|Seat Information||The Dec. 1832 act creating Gilmer County authorized election of county officials in March 1833 and provided that the first justices of inferior court select a location to serve as county seat. Subsequently, the inferior court chose Ellijay as county seat. On Dec. 20, 1834, the state legislature designated Ellijay as permanent county seat of Gilmer County. That legislation also named town commissioners for Ellijay and gave them the "power and authority to make all such by-laws for the government and good order of the said town of Ellijay as may be necessary . . . ." In effect, the Dec. 20, 1834 act incorporated Ellijay as an official town, although not using the terms "incorporate" or "incorporation." On Dec. 19, 1840, the legislature passed new legislation for Ellijay, this time specifically incorporating the town. Ellijay originally was a Cherokee town named Ellija, a name believed to have been a Cherokee reference to a green place -- perhaps because the town was settled on a river. The town was located on the Ellijay Road, which branched off the Cherokee Federal Road just west of Talking Rock and traveled northeastward into North Carolina. By 1833, whites had settled the site of Ellija, calling it Ellijay.|
|Courthouse Details||The Dec. 1832 act creating Gilmer County provided that "the place where Ned Tucker recently lived" would serve as the county's initial courthouse and place for holding elections. The law also authorized an election of county officials in March 1833 and provided that the first justices of inferior court select the county seat of Gilmer County and provide for erection of a courthouse and other county buildings. That year, the inferior court chose Ellijay as county seat and had a wooden courthouse built here. In 1854, a new courthouse was built, which would serve the county for the next 80 years. In 1898, the Hyatt Hotel was constructed facing the downtown square in Ellijay. The two-story brick building was converted for use as the Gilmer County courthouse in 1934. Later, a private brick home across the street from the courthouse was purchased and converted into a courthouse annex and home for the Gilmer County Commission. In March 2003, the county fire marshall condemned the Gilmer County courthouse because of extensive code violatiions. The building was closed on March 27, forcing the county to find alternative facilities for courts and county officials who had been housed in the courthouse.|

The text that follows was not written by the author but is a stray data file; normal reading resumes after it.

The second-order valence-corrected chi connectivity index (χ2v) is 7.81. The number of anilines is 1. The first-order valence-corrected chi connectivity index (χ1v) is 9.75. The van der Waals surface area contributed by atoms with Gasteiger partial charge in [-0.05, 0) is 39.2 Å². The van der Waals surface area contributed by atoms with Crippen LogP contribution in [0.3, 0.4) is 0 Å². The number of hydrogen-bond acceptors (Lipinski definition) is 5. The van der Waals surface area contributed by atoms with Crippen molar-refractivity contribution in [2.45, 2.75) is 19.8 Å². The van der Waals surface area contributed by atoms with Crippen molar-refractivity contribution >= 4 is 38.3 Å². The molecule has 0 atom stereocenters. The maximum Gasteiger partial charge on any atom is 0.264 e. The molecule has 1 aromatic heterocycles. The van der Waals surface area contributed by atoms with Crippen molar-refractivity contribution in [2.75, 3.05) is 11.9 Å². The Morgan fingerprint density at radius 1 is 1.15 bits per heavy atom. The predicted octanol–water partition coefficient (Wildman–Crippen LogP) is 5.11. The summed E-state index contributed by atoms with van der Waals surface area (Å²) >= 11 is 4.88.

|County Area||431.9 Square Miles|
Gilmer County was created from Cherokee County on Dec. 3, 1832 by an act of the General Assembly (Ga. Laws 1832, p. 56). According to that act:
. . . the fifth, sixth, seventh, eighth, ninth, tenth, eleventh, twelfth and such parts of the twenty-fourth and twenty-fifth districts as lie east of a line commencing at the centre of the south line of the twenty-fourth, and running due north to the north line of the twenty-fifth, and so much of the twenty-sixth and twenty-seventh districts of said second section, as lies east of a range of mountains running north and south through said district, shall form and become one county, to be called Gilmer.
In way of background, by 1830, the Cherokee Nation consisted of most of northwest Georgia , plus adjoining areas in Alabama, Tennessee, and North Carolina. Even while Cherokee Indians remained on their homeland in Georgia, the General Assembly on Dec. 21, 1830 enacted legislation claiming “all the Territory within the limits of Georgia, and now in the occupancy of the Cherokee tribe of Indians; and all other unlocated lands within the limits of this State, claimed as Creek land” (Ga. Laws 1830, p. 127). The act also provided for surveying the Cherokee lands in Georgia; dividing them into sections, districts, and land lots; and authorizing a lottery to distribute the land. On Dec. 26, 1831, the legislature designated all land in Georgia that lay west of the Chattahoochee River and north of Carroll county as “Cherokee County” and provided for its organization (Ga. Laws 1831, p. 74). However, the new county was not able to function as a county because of its size and the fact that Cherokee Indians still occupied portions of the land. On Dec. 3, 1832, the legislature added areas of Habersham and Hall counties to Cherokee County, and then divided the entire area into nine new counties—Cass (later renamed Bartow), Cobb, Floyd, Forsyth, Gilmer, Lumpkin, Murray, Paulding, and Union—plus a reconstituted and much smaller Cherokee County. Cherokee lands were distributed to whites in a land lottery, but the legislature temporarily prohibited whites from taking possession of lots on which Cherokees still lived. By 1833, however, whites began occupying areas of Gilmer County.
Georgia’s 85th county was named for George R. Gilmer, who served two terms as Georgia governor (1829-1831, 1837-1839), as state legislator, and as U.S. congressman. Gilmer—a strong proponent of state sovereignty over Cherokee lands in Georgia—was governor at the time of the Cherokee’s forced removal to the west.
As originally constituted, Gilmer County extended to the Tennessee border. Later created in part or whole from its original boundaries were Pickens, Fannin, and Dawson counties.
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